According to the nutritional value of Coca Cola, it is not keto-friendly. It has 10.6 g of net carbs for every serving [Ed: Actual net carb count is 39 g]. In addition, it has no fat and protein content. Perhaps, you can consider other variations of Coca Cola like Coke Zero or the Diet Coke.
The grammar was decent, but it further confirmed Lizzie was not a native speaker. The loudest giveaway was the definite article before “Diet Coke.” Americans never say, “I’d love a refreshing glass of the Diet Coke.”
How Upwork handles fraud
Two days after I reported Lizzie’s account as fraudulent, Upwork closed my support ticket with this note:
Based on your report, I have examined the account and taken action as defined in our Terms of Service. In order to protect the confidentiality of all of our members’ accounts, I won’t be able to report back with the outcome of our investigation.
Won’t be able to report the outcome? I expected them to close all of Lizzie’s fake accounts, an outcome that should be highly visible to me.
It has now been three weeks since I reported Lizzie to Upwork. The profiles went private a few days after my report, but Upwork still shows them as active and accepting job offers:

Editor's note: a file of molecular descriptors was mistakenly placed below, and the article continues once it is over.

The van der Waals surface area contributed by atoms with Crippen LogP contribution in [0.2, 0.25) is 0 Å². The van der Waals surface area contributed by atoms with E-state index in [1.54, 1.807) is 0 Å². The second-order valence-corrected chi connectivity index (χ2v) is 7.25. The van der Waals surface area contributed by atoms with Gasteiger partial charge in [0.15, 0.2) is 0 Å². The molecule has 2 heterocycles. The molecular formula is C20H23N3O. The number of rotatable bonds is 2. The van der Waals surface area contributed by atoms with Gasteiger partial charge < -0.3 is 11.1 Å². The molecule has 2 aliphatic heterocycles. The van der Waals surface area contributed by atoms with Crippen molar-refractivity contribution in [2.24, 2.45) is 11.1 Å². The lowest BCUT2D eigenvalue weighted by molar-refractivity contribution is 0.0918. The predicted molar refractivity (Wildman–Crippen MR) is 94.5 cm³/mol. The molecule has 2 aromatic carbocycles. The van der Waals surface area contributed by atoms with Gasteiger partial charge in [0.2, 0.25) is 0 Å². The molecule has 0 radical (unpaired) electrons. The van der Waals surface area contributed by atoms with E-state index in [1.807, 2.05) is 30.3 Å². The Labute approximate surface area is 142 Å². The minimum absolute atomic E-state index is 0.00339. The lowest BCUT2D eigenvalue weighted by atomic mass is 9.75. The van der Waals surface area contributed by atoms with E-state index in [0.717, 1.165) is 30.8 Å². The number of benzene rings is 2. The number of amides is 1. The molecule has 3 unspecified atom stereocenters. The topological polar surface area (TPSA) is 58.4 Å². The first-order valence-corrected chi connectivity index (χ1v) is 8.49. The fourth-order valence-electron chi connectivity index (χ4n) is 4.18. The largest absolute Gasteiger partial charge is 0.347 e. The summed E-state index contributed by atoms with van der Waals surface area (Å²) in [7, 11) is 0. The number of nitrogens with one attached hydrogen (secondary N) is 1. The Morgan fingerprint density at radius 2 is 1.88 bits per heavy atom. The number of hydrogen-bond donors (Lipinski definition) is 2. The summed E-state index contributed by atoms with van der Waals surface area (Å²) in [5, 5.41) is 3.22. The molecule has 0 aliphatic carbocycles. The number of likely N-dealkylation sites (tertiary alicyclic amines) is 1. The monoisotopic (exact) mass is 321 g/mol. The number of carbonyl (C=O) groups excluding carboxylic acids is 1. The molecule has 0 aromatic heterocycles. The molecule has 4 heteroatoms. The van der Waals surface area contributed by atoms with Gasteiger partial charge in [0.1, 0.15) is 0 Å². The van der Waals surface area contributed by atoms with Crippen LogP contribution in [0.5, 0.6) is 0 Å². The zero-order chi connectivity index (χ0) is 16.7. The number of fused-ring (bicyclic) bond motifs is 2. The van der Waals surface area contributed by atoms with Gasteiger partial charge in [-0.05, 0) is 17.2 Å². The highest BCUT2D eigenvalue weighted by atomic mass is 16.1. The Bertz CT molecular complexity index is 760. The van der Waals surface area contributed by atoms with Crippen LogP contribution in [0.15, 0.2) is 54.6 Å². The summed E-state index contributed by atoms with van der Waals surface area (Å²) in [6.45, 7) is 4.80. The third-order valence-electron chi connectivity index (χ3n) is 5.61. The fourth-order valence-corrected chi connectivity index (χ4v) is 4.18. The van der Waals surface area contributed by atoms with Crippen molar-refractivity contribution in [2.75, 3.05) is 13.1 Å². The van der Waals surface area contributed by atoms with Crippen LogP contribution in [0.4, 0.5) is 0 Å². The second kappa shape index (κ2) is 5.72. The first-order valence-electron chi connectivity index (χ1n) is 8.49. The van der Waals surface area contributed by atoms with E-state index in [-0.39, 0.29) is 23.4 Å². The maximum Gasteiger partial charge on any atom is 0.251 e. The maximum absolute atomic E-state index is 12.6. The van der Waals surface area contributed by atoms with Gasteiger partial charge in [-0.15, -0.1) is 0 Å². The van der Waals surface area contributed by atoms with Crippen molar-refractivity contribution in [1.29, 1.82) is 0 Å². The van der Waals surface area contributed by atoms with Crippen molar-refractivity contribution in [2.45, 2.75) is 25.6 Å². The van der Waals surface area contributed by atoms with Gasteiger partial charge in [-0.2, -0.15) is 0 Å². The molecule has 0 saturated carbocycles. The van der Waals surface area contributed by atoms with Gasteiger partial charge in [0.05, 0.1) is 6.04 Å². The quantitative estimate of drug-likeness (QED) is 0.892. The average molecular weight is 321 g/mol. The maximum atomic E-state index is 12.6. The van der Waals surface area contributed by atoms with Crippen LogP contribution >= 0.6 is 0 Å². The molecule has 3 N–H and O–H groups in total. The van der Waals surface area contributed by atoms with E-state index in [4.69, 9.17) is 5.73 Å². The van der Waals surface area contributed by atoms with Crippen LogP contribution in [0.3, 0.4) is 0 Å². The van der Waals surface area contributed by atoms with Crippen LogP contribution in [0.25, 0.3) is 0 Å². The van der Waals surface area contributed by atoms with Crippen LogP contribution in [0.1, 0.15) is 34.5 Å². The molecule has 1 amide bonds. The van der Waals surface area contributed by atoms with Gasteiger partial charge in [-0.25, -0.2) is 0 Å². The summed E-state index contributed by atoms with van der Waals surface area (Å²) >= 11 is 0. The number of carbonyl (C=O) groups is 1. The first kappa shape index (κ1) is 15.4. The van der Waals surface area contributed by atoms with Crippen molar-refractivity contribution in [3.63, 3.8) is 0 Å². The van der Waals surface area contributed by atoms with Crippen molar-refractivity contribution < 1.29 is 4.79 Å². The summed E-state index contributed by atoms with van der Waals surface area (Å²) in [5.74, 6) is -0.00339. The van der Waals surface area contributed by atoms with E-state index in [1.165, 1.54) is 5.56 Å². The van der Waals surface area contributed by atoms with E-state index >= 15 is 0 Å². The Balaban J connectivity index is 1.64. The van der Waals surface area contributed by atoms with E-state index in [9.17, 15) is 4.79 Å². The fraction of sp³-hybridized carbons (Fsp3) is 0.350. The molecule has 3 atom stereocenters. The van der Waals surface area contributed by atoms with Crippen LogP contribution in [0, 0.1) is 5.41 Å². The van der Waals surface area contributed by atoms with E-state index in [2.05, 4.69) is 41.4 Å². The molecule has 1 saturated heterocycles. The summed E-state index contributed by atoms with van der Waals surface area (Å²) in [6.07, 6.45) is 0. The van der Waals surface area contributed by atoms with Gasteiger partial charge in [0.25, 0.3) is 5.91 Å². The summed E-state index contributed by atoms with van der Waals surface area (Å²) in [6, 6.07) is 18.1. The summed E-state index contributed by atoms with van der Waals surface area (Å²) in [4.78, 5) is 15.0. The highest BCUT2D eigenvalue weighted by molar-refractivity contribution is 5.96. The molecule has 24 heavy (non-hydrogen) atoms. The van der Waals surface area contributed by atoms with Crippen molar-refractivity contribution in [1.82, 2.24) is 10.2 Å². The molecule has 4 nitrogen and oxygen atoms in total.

Upwork did refund my $50, which was nice.
Why isn’t my feedback showing up?
In my post-job feedback for Lizzie, I called out her profile as fraudulent. I was careful to avoid any accusations based on speculation. My review focused on objective facts: Lizzie billed me for unrelated work, and her Work Diary revealed that she was operating duplicate Upwork profiles.
Curiously, Upwork translated this into, “No feedback given”:
Update: Commenters on reddit pointed out that Upwork always hides client feedback after approving a refund for the job.
Warning other clients
The day I discovered Lizzie’s shenanigans, I contacted one of her other clients. He had hired Lizzie through her “Abi” profile to write sales copy. He responded that he was still awaiting work from her but followed up with me a few days later to say he terminated her contract as well.